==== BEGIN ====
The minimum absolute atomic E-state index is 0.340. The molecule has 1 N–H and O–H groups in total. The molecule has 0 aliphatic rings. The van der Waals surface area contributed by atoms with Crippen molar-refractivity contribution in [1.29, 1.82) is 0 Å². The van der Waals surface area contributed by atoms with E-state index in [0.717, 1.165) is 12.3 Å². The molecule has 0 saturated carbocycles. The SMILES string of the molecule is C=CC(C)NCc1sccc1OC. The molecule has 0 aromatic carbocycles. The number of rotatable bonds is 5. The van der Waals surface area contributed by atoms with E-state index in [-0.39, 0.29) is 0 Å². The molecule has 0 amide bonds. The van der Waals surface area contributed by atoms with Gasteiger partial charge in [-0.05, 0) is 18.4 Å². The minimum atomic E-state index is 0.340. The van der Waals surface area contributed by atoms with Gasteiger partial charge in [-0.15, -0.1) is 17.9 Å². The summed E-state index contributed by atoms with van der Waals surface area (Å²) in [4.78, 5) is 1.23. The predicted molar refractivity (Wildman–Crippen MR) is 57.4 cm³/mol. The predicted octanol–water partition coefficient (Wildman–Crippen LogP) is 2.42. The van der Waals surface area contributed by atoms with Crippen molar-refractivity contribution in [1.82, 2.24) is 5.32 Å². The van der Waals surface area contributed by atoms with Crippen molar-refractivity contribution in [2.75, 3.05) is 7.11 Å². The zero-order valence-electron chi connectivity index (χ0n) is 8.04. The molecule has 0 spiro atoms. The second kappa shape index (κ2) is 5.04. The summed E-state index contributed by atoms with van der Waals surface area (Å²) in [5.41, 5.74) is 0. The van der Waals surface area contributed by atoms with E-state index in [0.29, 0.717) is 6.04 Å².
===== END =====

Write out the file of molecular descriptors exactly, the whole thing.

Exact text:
The minimum absolute atomic E-state index is 0.340. The molecule has 1 N–H and O–H groups in total. The molecule has 0 aliphatic rings. The van der Waals surface area contributed by atoms with Crippen molar-refractivity contribution in [1.29, 1.82) is 0 Å². The van der Waals surface area contributed by atoms with E-state index in [0.717, 1.165) is 12.3 Å². The molecule has 0 saturated carbocycles. The SMILES string of the molecule is C=CC(C)NCc1sccc1OC. The molecule has 0 aromatic carbocycles. The number of rotatable bonds is 5. The van der Waals surface area contributed by atoms with E-state index in [-0.39, 0.29) is 0 Å². The molecule has 0 amide bonds. The van der Waals surface area contributed by atoms with Gasteiger partial charge in [-0.05, 0) is 18.4 Å². The minimum atomic E-state index is 0.340. The van der Waals surface area contributed by atoms with Gasteiger partial charge in [-0.15, -0.1) is 17.9 Å². The summed E-state index contributed by atoms with van der Waals surface area (Å²) in [4.78, 5) is 1.23. The predicted molar refractivity (Wildman–Crippen MR) is 57.4 cm³/mol. The predicted octanol–water partition coefficient (Wildman–Crippen LogP) is 2.42. The van der Waals surface area contributed by atoms with Crippen molar-refractivity contribution in [1.82, 2.24) is 5.32 Å². The van der Waals surface area contributed by atoms with Crippen molar-refractivity contribution in [2.75, 3.05) is 7.11 Å². The zero-order valence-electron chi connectivity index (χ0n) is 8.04. The molecule has 0 spiro atoms. The second kappa shape index (κ2) is 5.04. The summed E-state index contributed by atoms with van der Waals surface area (Å²) in [5.41, 5.74) is 0. The van der Waals surface area contributed by atoms with E-state index in [0.29, 0.717) is 6.04 Å².